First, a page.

Bill Would Cap Hikes For Student Fees

    Students could expect more predictable and perhaps smaller forms of fee hikes under a new bill passed by the California Assembly on Jan. 26.

    The legislation, introduced by Assemblywoman Carol Liu (D-Pasadena), would place several caps on annual student-fee hikes at public schools, including an 8-percent limit for undergraduate-fee increases in the UC system. Liu’s bill was passed by a 45-10 vote in the assembly, and was generally supported because of its prioritization of students, according to Liu spokeswoman Candice Chung.

    “The biggest problem has been that students haven’t been able to plan their college careers,” she said. “You have students having to drop out because of one year when fee increases go through the roof unexpectedly. [Students] should never have to worry about not knowing if they can afford college, year after year.”

    Traditionally, student fees have largely been based on the health of the state economy, according to Chung. Therefore, students attending college during an economic slump are automatically at a disadvantage, she said. When the economy is bad, the UC system is forced to increase fees in the place of less state funding, placing an unfair burden on students, Chung said.

    “There have been declines in enrollment when the economy declines, simply because parents and students can’t afford shouldering the burden of a bad economy,” she said.

    The bill bases predictability on the Consumer Price Index, which forecasts inflation and cost-of-living rates, according to Bruce Hamlett, chief consultant for the Assembly Education Committee that Liu chairs. The legislation’s strategy is dramatically different from the governor’s compact with the UC system, which also provides for a uniform fee hike of 8 percent over 10 years, he said. Although there could be an 8-percent fee increase for undergraduates in a “very bad” economic year, normal years will hold fee hikes to well under 5 percent because of the link to the consumer prices, Hamlett said.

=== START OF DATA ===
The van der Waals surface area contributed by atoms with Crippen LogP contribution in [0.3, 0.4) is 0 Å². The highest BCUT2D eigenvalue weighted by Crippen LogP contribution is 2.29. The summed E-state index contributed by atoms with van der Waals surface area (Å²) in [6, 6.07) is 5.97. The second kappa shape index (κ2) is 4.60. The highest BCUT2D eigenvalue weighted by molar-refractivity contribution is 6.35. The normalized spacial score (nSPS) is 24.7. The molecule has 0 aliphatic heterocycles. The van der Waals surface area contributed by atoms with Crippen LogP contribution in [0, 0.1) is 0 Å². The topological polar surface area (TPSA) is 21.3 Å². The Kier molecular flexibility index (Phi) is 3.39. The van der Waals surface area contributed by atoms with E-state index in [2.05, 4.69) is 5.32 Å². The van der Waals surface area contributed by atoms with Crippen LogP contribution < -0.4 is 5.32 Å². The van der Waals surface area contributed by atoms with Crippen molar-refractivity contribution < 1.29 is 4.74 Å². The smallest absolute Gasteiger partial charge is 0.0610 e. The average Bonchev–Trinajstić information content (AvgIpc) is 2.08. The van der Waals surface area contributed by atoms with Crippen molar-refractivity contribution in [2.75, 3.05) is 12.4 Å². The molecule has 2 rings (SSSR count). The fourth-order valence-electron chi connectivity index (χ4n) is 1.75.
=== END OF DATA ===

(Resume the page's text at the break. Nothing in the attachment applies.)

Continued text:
UC officials, however, have already voiced their displeasures about the proposal.

    “State revenues need to be there to run their institution,” Hamlett said. “They’ve testified before our committee that they want a guarantee that enough state revenue would be available to adequately fund their universities, should the economy go sour.”

    No guarantee from the Legislature has been made, and the bill would make funding issues harder, according to Chuck Nicol, a consultant to the Assembly Appropriations Committee.

    “[P]articularly, the limiting of annual fee increases to no more than 8 percent may not be practicable,” he stated in an analysis of the bill. Although, under the bill, taxpayers would have to pay extra money during poor economic times to replace student fee hikes, the reward is far greater than the cost, Chung said. The state has already shown that it can handle the cost of its students, Chung said, referring to the governor’s $75 million buyout of UC student-fee increases.

    The governor vetoed a nearly identical bill in 2004 because it conflicted with his compact with the university, which was new at the time, Hamlett said.

    If passed, the bill would still act as informal agreement between the Legislature and the university without any binding enforcement mechanism, Hamlett said. If the system did choose to raise student fees above the 8-percent level, the Legislature would pressure officials to explain to the state why it deviated from the bill’s intent, he said.

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